Financial markets have been increasingly volatile as of late and some concerned investors may be wondering whether we should be looking for another, bigger shoe to drop. Market participants have indeed had a lot to chew on over the past few months as pick-your-adventure geopolitical concerns remain in the headlines and a majority of economists continue to suggest there’s nothing to worry about while housing conditions slip and some measures of household confidence have eased.
Who me, worry?
We believe that there are indeed a number of very important developments unfolding that could have a materially negative impact on risk asset performance in the near term and we’ve written about them on this site. What we’re finding is that the impacts of these worries are simply pushing some investors to tap out of the markets.
Our work shows that market resilience surrounding these events has wavered this year, and a key reason being is that it is increasingly difficult to find a positive near-term narrative for investors to hang their hats on. This lower confidence translates to weaker investor conviction to buy when prices go down, which tends to turn what should be a minor market negative into a notable selloff as evident in three key market indicators we’re looking at this week.
First, the CBOE’s VIX index (which measures implied market volatility over the next few months) has been tracking more gyrations in line with what we saw earlier this year when markets were concerned about rising wage growth/inflation and the Fed. These bets on expected volatility have been moving higher this year relative to the past three years, a development more evident in the rolling 6-month average.
Another indicator showing a similar development in its trend is the Put/Call ratio. This indicator tracks the number of puts (derivatives purchased by some market participants to make a bet that the price of a security will go down) over the number of calls (the opposite of a put). A number above 1 suggests that there are more pessimistic than optimistic participants in the market. The data show that this has indeed been the trend with rolling six-month average in the put/call ratio rising to a three year high as of this week’s market close.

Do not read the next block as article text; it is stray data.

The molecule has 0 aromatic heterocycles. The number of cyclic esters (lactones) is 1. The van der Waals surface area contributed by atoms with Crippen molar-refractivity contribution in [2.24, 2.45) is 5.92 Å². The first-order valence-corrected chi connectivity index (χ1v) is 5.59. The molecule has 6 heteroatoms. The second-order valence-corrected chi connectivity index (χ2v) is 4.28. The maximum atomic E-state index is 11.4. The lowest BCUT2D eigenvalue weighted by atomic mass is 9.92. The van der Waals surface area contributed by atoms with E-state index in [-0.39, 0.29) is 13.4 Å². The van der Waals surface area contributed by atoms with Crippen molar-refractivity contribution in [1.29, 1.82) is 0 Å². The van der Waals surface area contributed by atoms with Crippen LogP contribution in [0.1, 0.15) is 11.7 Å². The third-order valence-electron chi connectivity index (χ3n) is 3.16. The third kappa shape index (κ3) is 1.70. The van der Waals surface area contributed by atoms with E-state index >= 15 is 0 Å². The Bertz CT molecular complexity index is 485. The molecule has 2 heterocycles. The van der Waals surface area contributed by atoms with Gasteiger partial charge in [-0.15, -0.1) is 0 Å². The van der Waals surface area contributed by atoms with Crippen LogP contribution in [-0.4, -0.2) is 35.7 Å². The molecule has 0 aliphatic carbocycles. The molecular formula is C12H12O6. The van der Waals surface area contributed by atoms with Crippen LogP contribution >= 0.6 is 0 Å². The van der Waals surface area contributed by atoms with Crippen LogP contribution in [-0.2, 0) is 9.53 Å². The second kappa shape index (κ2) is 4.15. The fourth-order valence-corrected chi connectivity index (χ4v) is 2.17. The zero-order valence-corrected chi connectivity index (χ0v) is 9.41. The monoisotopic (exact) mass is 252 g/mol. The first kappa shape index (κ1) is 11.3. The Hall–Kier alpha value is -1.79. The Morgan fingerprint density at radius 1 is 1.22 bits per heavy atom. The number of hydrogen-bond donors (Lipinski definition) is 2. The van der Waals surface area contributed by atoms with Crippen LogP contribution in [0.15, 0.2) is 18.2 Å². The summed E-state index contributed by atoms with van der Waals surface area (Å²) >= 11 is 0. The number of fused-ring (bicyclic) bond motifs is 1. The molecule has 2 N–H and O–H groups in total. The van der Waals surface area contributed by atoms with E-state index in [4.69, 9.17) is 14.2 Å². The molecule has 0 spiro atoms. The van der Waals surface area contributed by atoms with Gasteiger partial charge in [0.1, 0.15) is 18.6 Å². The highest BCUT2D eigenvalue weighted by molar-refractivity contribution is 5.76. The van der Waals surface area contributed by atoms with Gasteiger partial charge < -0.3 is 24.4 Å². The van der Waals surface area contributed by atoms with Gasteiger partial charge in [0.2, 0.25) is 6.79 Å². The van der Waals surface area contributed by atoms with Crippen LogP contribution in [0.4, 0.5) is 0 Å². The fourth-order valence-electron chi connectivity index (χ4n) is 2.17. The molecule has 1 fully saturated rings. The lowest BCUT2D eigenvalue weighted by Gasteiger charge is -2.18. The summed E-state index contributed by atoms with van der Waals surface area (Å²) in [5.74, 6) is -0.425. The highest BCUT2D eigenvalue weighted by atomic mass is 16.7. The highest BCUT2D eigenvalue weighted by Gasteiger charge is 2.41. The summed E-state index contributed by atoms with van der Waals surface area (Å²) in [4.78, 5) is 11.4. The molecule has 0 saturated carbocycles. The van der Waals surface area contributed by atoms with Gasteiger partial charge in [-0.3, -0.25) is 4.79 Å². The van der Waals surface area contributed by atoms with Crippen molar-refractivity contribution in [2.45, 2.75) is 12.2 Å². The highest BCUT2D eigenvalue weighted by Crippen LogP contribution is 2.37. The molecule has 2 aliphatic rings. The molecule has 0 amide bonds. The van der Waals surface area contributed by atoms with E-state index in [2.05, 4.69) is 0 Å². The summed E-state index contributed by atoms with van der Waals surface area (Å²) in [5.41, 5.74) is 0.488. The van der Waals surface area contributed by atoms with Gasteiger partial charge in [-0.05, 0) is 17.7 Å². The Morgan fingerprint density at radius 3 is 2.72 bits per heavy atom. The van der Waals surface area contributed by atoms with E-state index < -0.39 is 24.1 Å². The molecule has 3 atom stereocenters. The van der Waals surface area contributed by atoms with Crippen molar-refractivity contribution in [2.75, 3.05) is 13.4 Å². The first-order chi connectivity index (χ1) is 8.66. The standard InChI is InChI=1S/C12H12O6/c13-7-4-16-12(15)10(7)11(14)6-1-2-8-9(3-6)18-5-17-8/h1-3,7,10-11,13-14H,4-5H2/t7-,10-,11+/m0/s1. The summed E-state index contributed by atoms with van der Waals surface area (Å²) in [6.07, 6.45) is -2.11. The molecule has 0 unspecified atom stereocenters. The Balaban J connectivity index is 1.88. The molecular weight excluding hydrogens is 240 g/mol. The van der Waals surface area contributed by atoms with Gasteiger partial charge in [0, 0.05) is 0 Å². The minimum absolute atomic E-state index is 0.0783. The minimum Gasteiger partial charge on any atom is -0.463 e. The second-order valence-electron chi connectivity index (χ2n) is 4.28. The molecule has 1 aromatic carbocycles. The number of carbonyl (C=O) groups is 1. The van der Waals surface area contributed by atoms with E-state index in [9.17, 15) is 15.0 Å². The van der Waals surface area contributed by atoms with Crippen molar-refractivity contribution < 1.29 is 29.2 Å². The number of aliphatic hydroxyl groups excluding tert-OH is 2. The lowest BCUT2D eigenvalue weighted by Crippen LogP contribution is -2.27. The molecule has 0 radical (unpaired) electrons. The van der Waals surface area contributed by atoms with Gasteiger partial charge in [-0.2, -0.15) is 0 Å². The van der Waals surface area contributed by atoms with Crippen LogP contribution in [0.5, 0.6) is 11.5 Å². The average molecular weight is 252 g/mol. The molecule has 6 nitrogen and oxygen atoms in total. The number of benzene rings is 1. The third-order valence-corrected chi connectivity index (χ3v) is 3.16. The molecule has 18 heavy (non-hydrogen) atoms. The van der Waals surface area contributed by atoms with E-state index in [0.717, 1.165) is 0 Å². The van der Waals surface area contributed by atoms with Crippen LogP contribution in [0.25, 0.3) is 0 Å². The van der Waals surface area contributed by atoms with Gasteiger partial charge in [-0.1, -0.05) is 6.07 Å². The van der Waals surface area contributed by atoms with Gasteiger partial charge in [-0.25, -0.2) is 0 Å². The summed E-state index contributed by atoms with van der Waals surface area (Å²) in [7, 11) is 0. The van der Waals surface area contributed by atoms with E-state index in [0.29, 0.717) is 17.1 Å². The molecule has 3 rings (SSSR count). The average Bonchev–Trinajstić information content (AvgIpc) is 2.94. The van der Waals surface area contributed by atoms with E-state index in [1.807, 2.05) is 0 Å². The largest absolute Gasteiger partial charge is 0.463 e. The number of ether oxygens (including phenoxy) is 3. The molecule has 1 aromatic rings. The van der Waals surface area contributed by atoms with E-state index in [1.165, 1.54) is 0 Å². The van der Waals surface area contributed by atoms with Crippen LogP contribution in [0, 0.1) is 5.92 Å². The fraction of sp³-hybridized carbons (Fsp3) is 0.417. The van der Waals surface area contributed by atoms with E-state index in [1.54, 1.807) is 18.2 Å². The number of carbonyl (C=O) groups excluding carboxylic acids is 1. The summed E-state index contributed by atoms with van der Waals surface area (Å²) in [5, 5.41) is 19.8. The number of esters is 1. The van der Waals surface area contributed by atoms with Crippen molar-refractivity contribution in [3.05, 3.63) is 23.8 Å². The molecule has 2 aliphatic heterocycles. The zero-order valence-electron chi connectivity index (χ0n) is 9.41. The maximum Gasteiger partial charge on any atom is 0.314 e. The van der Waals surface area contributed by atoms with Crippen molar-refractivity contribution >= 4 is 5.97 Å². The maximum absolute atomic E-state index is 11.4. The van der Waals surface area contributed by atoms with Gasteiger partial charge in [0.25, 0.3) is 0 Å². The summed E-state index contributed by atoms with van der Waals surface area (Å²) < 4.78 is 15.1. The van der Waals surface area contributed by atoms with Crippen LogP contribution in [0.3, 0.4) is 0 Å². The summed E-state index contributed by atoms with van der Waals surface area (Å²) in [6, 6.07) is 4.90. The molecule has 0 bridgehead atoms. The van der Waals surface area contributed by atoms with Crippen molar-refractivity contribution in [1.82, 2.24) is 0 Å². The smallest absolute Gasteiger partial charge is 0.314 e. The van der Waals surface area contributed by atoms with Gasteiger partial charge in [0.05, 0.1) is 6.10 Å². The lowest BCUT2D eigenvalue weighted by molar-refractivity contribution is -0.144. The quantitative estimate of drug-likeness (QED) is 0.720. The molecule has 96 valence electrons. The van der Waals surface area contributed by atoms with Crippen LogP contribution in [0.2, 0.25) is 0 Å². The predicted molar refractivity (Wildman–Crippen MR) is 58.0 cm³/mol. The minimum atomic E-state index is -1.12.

Finally, the AAII Investor Sentiment survey is another indicator that we believe is pointing to generally more subdued optimism among individual investors. This survey asks individual investors to indicate whether they are bullish (favorable), bearish (negative) or neutral in terms of their outlook the markets. The latest weekly read through November 15 showed that the number of survey participants responding with a bearish outlook was above average for its sixth straight week.
Putting it all together
Taken together, these three simple data points suggest that sentiment has indeed wavered this year, which is likely contributing to broader and deeper downdrafts when markets turn on negative news developments. Further compounding this problem is the lack of a broad, clearly defined investment thesis to entice investors back into the markets as various indicators suggest the U.S. economy is likely to slow soon and the Fed continues to tighten monetary policy. So how do we think investors should respond?
First, don’t panic. We believe that the falling levels of investor conviction and rising levels of market volatility are consistent with late cycle market conditions. In other words, we believe that while disconcerting, and we expect that markets will increasingly move sideways in the near term, that these developments are a normal part of the market cycle.
Second, get opportunistic when others become fearful. It is under these conditions that we believe investors should be more diligent about ensuring that their investment portfolios are aligned with strategic investment objectives. In other words, rebalance into the market volatility. If a portion of your portfolio has increased in value beyond its intended long-target allocation, we suggest using current market volatility as an opportunity to trim these exposures and add to holdings that are below their long-term investment targets.